A good example in history is about watches (sorry Ken, I used one of your examples again, but it’s a really good one 😅). For centuries Swiss watchmakers worked to improve the accuracy of mechanical watches. A lot of work to optimize them a little bit the precision. But one company called Seiko introduced to the market a new product, the quartz watch (this company didn’t create it, but was the pioneer to launch it in the market). Immediately they won, a 10x more accurate product compared with a mechanical watch and less than 10% of the cost. The company tried to rethink the entire market, instead of working on marginal improvements.

Left: Quartz watch — precise, very cheap, don’t need maintenance, robust, small, and thin. Right: mechanical watch — much less precise, much more costly, need maintenance, quite delicate, generally bigger/thicker.

Of course, you will have some limitations trying to reach big numbers, but 10x things are one of the best exercises you can do to think about the future of your company/product, trust me.

Every quarter we try to do a Product Vision exercise here in Docplanner between Product Managers and it’s really interesting to push ourselves on how we can achieve our long-term goal not only with small improvements but also with big changes in how doctors and patients think and iterate with healthcare products.

We always try to use data to balance our predictions and this quarter, in particular, was really nice because Gabri, our CPO, tried to challenge me about my numbers, how can we reach bigger numbers, and what can I do to grow faster? These questions brought discomfort and pushed me that I should rethink how we iterate with patients and doctors to find 10x ideas instead of marginal improvements again.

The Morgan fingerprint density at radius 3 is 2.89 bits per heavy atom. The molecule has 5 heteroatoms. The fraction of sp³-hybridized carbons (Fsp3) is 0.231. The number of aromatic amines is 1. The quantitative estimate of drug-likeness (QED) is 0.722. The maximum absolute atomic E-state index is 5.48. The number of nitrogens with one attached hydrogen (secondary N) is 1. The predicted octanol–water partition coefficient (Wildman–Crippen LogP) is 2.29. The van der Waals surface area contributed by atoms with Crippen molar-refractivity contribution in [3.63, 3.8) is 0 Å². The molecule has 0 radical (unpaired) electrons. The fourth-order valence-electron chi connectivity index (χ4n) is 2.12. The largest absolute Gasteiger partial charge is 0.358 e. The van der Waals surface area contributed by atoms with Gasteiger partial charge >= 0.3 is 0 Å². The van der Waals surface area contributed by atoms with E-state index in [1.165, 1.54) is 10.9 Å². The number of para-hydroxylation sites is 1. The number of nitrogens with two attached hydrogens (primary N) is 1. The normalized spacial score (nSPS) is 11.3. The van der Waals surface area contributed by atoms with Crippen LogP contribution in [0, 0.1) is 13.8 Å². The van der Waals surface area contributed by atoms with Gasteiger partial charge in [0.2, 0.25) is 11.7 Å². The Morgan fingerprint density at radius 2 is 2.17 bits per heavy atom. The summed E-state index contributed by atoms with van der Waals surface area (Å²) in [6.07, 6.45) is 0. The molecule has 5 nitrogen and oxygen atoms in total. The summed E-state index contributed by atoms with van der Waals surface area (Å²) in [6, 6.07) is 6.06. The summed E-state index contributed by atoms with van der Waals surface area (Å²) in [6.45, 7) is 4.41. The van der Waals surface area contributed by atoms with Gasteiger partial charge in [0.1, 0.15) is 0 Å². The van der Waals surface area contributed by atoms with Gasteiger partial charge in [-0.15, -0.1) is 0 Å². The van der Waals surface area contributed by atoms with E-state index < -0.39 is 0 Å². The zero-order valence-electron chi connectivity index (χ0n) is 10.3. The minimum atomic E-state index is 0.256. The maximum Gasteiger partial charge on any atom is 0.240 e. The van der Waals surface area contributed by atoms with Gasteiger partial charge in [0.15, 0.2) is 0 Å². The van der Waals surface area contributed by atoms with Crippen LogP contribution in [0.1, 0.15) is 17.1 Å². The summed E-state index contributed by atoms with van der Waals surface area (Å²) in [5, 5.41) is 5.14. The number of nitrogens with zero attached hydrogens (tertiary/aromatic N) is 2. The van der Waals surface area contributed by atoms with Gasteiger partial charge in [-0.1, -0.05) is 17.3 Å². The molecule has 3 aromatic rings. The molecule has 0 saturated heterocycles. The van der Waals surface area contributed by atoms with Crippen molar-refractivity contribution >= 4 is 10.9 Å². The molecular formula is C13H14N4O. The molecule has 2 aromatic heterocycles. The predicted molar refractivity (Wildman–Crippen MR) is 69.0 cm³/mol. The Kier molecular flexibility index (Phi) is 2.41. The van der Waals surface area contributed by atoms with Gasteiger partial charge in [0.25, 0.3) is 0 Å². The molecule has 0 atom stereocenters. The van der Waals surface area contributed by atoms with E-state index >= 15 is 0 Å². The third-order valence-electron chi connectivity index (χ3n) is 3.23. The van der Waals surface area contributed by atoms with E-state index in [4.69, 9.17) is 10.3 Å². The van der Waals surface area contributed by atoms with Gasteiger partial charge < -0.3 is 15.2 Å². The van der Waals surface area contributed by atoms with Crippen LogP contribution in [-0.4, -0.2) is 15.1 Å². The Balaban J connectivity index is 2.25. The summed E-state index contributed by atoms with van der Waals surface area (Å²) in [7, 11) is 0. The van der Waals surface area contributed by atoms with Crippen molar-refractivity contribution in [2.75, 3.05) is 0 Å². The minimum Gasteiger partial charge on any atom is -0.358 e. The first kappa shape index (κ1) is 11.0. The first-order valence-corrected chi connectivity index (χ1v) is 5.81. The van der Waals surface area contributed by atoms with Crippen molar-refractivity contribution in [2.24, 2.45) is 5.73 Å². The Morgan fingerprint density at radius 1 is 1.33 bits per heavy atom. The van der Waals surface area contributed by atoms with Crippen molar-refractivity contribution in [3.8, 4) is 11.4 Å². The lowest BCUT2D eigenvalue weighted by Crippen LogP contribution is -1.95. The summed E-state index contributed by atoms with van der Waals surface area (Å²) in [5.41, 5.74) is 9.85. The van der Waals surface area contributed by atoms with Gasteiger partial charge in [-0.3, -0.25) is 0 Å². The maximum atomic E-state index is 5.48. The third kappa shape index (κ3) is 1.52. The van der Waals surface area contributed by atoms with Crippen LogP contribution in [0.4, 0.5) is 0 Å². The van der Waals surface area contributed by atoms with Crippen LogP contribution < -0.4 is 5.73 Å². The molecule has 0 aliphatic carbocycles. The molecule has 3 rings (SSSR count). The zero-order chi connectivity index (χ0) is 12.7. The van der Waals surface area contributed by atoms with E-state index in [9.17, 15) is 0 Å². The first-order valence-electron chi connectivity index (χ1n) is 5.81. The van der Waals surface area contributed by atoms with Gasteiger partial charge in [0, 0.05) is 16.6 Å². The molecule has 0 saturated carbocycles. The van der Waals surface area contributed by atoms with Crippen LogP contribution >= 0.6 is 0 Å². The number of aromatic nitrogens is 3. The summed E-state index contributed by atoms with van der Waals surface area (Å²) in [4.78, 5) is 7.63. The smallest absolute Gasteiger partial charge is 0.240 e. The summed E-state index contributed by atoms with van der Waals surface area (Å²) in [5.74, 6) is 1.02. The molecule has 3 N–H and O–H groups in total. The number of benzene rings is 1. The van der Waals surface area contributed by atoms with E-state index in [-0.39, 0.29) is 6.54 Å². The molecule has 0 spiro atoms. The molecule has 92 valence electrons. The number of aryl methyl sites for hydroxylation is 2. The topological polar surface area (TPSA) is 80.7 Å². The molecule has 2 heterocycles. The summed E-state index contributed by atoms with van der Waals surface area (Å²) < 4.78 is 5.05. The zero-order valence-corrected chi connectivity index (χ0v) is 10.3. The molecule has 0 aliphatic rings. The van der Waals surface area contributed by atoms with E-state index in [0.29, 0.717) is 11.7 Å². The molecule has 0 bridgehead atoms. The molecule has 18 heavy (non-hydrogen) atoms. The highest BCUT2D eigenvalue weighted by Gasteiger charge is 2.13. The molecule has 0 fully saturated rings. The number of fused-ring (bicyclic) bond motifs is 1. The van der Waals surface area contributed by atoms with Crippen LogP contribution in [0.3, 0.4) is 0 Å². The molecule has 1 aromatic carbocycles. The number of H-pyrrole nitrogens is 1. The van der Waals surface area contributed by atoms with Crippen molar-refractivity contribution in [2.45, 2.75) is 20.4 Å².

Of course, these ideas have chances to fail, but when we are talking about bets, the main purpose is to test something, so we need to accept that sometimes we will fail in our hypotheses, it’s part of the game. But it’s always how you push yourself to test these ideas faster and learn with each iteration, so even if you discover that part of your bets will not work, you will adapt it accordingly with the feedback of your users or sometimes just drop it, don’t try to always be right or trick your experiments.

Teamwork to achieve big goals

Frequently I hear some PMs in other companies making the mistake of creating a lot of requirements and giving them to the team to ship them. Of course, you reduce significantly the stress on your team and in the short term maybe they will be really happy with you, but you’ll also break the entire product discovery flow, because the “solution” is already defined and nothing new will appear from engineers or designers, for example. If you would like to see more details, in my previous post — Building amazing products for Patients, I shared how my team likes to work together, how we split the responsibilities to achieve our goals, and our alignment with the mission of our company and team.

Below you can see the growth numbers of a feature that we worked on inside our Patient Experience Team. This feature had a good balance of contribution from our entire team, developers, designers, product analysts, and researchers. They worked together to refine and think big, but also we split in different iterations to reduce the risk of failure and validate each step of our plan.

A real feature inside the Patient Experience Team using this 10x approach

And the numbers say by itself how good is to get help from your entire team, right? We multiplied by 7,3x our monthly active users on this specific feature. Not 10x, but wait… we expect higher than 10x in a couple of weeks 🎉

Great products are the result of product, design, and engineering working together

Also if you would like to go deeper into the product area, I really recommend checking other articles from my friends here, such those from Matt and Adam respectively: